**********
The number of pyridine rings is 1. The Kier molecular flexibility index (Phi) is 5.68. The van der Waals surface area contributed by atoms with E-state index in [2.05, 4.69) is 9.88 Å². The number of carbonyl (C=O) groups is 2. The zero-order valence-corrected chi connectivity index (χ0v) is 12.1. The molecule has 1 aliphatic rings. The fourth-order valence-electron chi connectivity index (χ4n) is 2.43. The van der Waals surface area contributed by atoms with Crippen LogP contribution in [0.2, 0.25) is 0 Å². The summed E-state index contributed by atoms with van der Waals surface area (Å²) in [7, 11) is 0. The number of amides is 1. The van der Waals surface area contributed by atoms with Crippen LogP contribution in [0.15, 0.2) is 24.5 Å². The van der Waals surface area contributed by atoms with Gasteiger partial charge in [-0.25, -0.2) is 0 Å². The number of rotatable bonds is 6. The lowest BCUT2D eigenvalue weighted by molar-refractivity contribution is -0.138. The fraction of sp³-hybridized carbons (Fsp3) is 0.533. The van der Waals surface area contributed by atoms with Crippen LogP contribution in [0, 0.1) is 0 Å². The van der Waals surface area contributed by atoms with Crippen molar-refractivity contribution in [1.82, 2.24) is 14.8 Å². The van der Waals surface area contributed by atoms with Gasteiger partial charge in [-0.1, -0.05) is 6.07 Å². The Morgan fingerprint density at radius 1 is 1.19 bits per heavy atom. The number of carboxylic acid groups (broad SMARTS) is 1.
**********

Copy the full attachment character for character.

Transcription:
The number of pyridine rings is 1. The Kier molecular flexibility index (Phi) is 5.68. The van der Waals surface area contributed by atoms with E-state index in [2.05, 4.69) is 9.88 Å². The number of carbonyl (C=O) groups is 2. The zero-order valence-corrected chi connectivity index (χ0v) is 12.1. The molecule has 1 aliphatic rings. The fourth-order valence-electron chi connectivity index (χ4n) is 2.43. The van der Waals surface area contributed by atoms with Crippen LogP contribution in [0.2, 0.25) is 0 Å². The summed E-state index contributed by atoms with van der Waals surface area (Å²) in [7, 11) is 0. The number of amides is 1. The van der Waals surface area contributed by atoms with Crippen LogP contribution in [0.15, 0.2) is 24.5 Å². The van der Waals surface area contributed by atoms with Gasteiger partial charge in [-0.25, -0.2) is 0 Å². The number of rotatable bonds is 6. The lowest BCUT2D eigenvalue weighted by molar-refractivity contribution is -0.138. The fraction of sp³-hybridized carbons (Fsp3) is 0.533. The van der Waals surface area contributed by atoms with Crippen LogP contribution in [0, 0.1) is 0 Å². The van der Waals surface area contributed by atoms with Crippen molar-refractivity contribution in [1.82, 2.24) is 14.8 Å². The van der Waals surface area contributed by atoms with Gasteiger partial charge in [-0.1, -0.05) is 6.07 Å². The Morgan fingerprint density at radius 1 is 1.19 bits per heavy atom. The number of carboxylic acid groups (broad SMARTS) is 1.